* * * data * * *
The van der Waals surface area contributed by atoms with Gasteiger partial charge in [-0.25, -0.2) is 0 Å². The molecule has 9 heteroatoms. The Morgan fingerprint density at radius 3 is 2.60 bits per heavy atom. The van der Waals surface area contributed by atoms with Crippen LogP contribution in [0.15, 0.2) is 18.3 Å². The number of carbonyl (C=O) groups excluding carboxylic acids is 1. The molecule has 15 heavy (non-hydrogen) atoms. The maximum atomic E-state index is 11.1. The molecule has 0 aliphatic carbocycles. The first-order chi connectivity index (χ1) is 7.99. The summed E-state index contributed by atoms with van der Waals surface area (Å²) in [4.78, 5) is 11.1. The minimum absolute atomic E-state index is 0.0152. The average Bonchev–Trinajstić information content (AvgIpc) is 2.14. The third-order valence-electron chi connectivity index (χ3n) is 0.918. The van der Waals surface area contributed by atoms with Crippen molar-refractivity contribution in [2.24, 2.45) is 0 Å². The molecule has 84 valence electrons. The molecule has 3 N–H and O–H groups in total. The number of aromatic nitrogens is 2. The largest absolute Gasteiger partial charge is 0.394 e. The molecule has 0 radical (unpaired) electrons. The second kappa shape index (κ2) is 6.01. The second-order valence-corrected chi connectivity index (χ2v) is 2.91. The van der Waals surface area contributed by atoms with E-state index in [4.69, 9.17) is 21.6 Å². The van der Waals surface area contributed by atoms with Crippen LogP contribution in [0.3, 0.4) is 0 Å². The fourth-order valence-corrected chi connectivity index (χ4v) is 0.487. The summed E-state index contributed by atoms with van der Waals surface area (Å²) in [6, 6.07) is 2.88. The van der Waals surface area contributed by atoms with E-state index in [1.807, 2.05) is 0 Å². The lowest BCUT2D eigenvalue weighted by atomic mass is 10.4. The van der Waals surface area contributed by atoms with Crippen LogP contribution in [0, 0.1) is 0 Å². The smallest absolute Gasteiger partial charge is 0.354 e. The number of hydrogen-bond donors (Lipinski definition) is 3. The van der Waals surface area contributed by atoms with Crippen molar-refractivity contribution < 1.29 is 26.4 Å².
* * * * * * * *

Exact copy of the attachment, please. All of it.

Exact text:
The van der Waals surface area contributed by atoms with Gasteiger partial charge in [-0.25, -0.2) is 0 Å². The molecule has 9 heteroatoms. The Morgan fingerprint density at radius 3 is 2.60 bits per heavy atom. The van der Waals surface area contributed by atoms with Crippen LogP contribution in [0.15, 0.2) is 18.3 Å². The number of carbonyl (C=O) groups excluding carboxylic acids is 1. The molecule has 15 heavy (non-hydrogen) atoms. The maximum atomic E-state index is 11.1. The molecule has 0 aliphatic carbocycles. The first-order chi connectivity index (χ1) is 7.99. The summed E-state index contributed by atoms with van der Waals surface area (Å²) in [4.78, 5) is 11.1. The minimum absolute atomic E-state index is 0.0152. The average Bonchev–Trinajstić information content (AvgIpc) is 2.14. The third-order valence-electron chi connectivity index (χ3n) is 0.918. The van der Waals surface area contributed by atoms with Crippen molar-refractivity contribution in [2.24, 2.45) is 0 Å². The molecule has 84 valence electrons. The molecule has 3 N–H and O–H groups in total. The number of aromatic nitrogens is 2. The largest absolute Gasteiger partial charge is 0.394 e. The molecule has 0 radical (unpaired) electrons. The second kappa shape index (κ2) is 6.01. The second-order valence-corrected chi connectivity index (χ2v) is 2.91. The van der Waals surface area contributed by atoms with E-state index in [4.69, 9.17) is 21.6 Å². The van der Waals surface area contributed by atoms with Crippen LogP contribution in [0.3, 0.4) is 0 Å². The fourth-order valence-corrected chi connectivity index (χ4v) is 0.487. The summed E-state index contributed by atoms with van der Waals surface area (Å²) in [6, 6.07) is 2.88. The van der Waals surface area contributed by atoms with E-state index in [1.807, 2.05) is 0 Å². The lowest BCUT2D eigenvalue weighted by atomic mass is 10.4. The van der Waals surface area contributed by atoms with Crippen LogP contribution in [0, 0.1) is 0 Å². The smallest absolute Gasteiger partial charge is 0.354 e. The number of hydrogen-bond donors (Lipinski definition) is 3. The van der Waals surface area contributed by atoms with Crippen molar-refractivity contribution < 1.29 is 26.4 Å².